PEPFAR's annual planning process is done either at the country (COP) or regional level (ROP).
PEPFAR's programs are implemented through implementing partners who apply for funding based on PEPFAR's published Requests for Applications.
Since 2010, PEPFAR COPs have grouped implementing partners according to an organizational type. We have retroactively applied these classifications to earlier years in the database as well.
Also called "Strategic Areas", these are general areas of HIV programming. Each program area has several corresponding budget codes.
Specific areas of HIV programming. Budget Codes are the lowest level of spending data available.
Expenditure Program Areas track general areas of PEPFAR expenditure.
Subdivisions of Program Areas, these track general higher level sub-classifications of expenditure.
Subdivisions of Major categories, these are the most detailed expenditure data.
Cross-cutting attributions are areas of PEPFAR programming that contribute across several program areas. They contain limited indicative information related to aspects such as human resources, health infrastructure, or key populations programming. However, they represent only a small proportion of the total funds that PEPFAR allocates through the COP process. Additionally, they have changed significantly over the years. As such, analysis and interpretation of these data should be approached carefully. Learn more
PEPFAR sets targets using the Monitoring, Evaluation, and Reporting (MER) System - documentation for which can be found on PEPFAR's website at https://www.pepfar.gov/reports/guidance/. As with most data on this website, the targets here have been extracted from the COP documents. Targets are for the fiscal year following each COP year, such that selecting 2016 will access targets for FY2017. This feature is currently experimental and should be used for exploratory purposes only at present.
In support of Goal Areas 2, 3, and 4 (Broad Civil Society Participation; Promotion and Prevention; Universal Access to Integrated Care and Treatment) Research 2 Prevention will pilot a study to assess the efficacy of an integrated prevention and care model for Female Sex Workers (FSW) living with HIV and the feasibility of engaging the male regular partners of FSW living with HIV in HIV prevention and care services. This model will also help operationalize current Positive, Health, Dignity and Prevention guidelines and programming and tailor its multi-level intervention elements to the needs of sex workers globally. These efforts will provide the foundation for future interventions to improve the health of FSW and their regular partners who live with HIV and reduce further transmission of HIV through timely access and adherence to HIV treatment, care and prevention. The pilot will be targeted at FSW and their partners living in and around Santo Domingo. The study will employ a robust scientific design combining quantitative and qualitative tools to monitor and evaluate the intervention. In order to maximize efficiencies, the study is being designed to encourage local partners to integrate the interventions into their existing package of services. The activity also provides an opportunity to build on the existing capacity of local institutions to conduct qualitative research.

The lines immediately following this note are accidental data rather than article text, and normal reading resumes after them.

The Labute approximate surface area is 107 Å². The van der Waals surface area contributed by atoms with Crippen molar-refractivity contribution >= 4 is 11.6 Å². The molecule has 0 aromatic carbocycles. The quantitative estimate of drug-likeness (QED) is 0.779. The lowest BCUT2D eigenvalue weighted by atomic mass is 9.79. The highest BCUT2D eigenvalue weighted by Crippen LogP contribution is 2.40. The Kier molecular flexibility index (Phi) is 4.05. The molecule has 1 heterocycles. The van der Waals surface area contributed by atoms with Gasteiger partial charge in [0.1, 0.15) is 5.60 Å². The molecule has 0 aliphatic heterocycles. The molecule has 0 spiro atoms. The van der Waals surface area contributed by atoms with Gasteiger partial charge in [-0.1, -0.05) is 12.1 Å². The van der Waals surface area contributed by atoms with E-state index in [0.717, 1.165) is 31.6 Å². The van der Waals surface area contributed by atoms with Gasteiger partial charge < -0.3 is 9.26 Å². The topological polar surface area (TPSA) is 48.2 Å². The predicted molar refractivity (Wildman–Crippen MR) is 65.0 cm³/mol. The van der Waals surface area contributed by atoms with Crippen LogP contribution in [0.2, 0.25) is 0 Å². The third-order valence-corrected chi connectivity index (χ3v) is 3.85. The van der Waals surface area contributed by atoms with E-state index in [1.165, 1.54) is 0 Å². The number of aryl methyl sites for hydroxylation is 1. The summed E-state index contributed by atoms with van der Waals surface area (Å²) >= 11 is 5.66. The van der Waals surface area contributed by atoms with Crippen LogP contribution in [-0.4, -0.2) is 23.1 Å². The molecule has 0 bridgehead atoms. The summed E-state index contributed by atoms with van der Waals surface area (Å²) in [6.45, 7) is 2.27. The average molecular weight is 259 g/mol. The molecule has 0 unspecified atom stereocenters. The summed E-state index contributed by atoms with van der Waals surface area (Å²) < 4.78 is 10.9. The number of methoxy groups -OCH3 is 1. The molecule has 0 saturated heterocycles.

Despite its relatively small overall population size, the DR has a large female sex industry, with tens of thousands of Dominican FSW working within the DR and abroad. In Santo Domingo, the capital city, there are approximately 20,000 FSW, with national estimates ranging between 60,000 and 100,000. The most recent estimates of HIV prevalence among FSW in the DR indicate that prevalence is 3.3% in Santo Domingo. Even less attention has been paid to the experiences of women who engaged in sex work after being diagnosed with HIV. Preliminary results from formative research with FSW living with HIV in the DR, however, suggest that these women experience substantial barriers to accessing services and sustaining prescribed treatment regimens, something that highlights the need for research and action. Female sex workers in the DR have articulated a strong sense of HIV-related vulnerability with their regular partners given they are less likely to use condoms with their cohabitating partners or spouses. Since FSWs show lower rates of condom use with their regular partners and high levels of sexual partner concurrency occurs among FSW and their partners, such efforts will also make an important contribution to curbing ongoing HIV transmission by: decreasing biological transmission; creating access and improving adherence to anti-retroviral therapy (ART); and decreasing behavioral susceptibility by increasing consistent condom use. The basic tenets of Positive Health Dignity and Prevention are that a holistic set of structural, behavioral and biomedical interventions is needed to promote the health and well-being of PLWH. While this framework has been widely recognized by international organizations working to promote the well-being of PLWH, careful implementation and evaluation of the framework and its components, including efforts to reduce HIV-related stigma and discrimination, have been limited, especially among FSW and their regular partners.
The primary intervention will include four main components including: peer-led HIV care and prevention service navigation; clinical health care provider training; individual counseling and education; and community solidarity and mobilization.